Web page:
CLEARFIELD COUNTY---The DEP is looking for answers as to why EOG Resources lost control of one of their wells last week, spilling thousands of gallons of hazardous fluids.
The Marcellus Shale gas well in Lawrence Township on the property of the Punxsutawney Hunting Club ruptured around 8:00 Thursday evening, and natural gas and fracking water shot out of the well until Friday afternoon.
The DEP estimated that at least 35,000 gallons of drilling waste water spilled out of the well, which was contained by trenches and pumped into trucks.
They’ve launched an investigation into the cause of the well rupture, and have ordered EOG to halt operations on their 265 active wells in Pennsylvania until the investigation is complete.
Officials say they believe the contamination of fracking fluid and natural gas has been contained to the site, although they are still monitoring area streams.
The DEP has determined that a piece of equipment that prevents blowouts like this one failed to activate.
They believe it was purely an equipment malfunction and not human error, but they are still investigating the procedures that were in place at the site to make sure all protocols were followed.
DEP officials say that whenever natural gas is involved, you’re dealing with a potentially explosive situation, and it was fortunate that there were no injuries caused by this incident.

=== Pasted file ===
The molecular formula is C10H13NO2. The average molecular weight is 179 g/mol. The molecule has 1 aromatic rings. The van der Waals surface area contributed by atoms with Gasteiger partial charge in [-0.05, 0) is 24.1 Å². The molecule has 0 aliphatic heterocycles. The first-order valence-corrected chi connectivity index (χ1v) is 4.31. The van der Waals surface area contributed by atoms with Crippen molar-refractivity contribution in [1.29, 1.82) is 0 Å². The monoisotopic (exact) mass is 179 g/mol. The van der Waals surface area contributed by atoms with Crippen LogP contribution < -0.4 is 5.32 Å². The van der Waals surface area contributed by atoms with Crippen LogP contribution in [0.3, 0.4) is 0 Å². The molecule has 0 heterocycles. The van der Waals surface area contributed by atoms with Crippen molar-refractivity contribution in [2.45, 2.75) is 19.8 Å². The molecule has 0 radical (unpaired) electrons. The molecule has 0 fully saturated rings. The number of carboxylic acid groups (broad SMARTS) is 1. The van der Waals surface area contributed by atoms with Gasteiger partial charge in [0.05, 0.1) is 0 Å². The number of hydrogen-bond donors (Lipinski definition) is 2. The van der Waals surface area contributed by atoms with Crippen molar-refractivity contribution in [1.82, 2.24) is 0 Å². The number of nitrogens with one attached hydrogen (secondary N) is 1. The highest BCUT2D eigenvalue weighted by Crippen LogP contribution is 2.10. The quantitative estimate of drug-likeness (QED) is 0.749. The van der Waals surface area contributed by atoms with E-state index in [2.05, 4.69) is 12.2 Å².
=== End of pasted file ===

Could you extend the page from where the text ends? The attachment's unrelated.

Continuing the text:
The faulty equipment, along with all of EOG Resources drilling operations and practices will be closely examined to be sure something like this doesn’t happen again.
“Clearly, equipment failures of this sort need to be prevented, said Director of DEP’s Bureau of Oil and Gas Management, Scott Perry, “We’re going to take a look at the maintenance record on the equipment and whether there’s mechanical problems with this particular piece of equipment throughout the industry. It’s going to be a very comprehensive investigation to determine exactly what the root causes were and what we can do to make sure it doesn’t happen again in the future.”
DEP will continue to take samples from area waterways to determine if there was any contamination. They say they’ll know more about exactly how much natural gas and fracking fluid leaked from the well when their investigation is complete.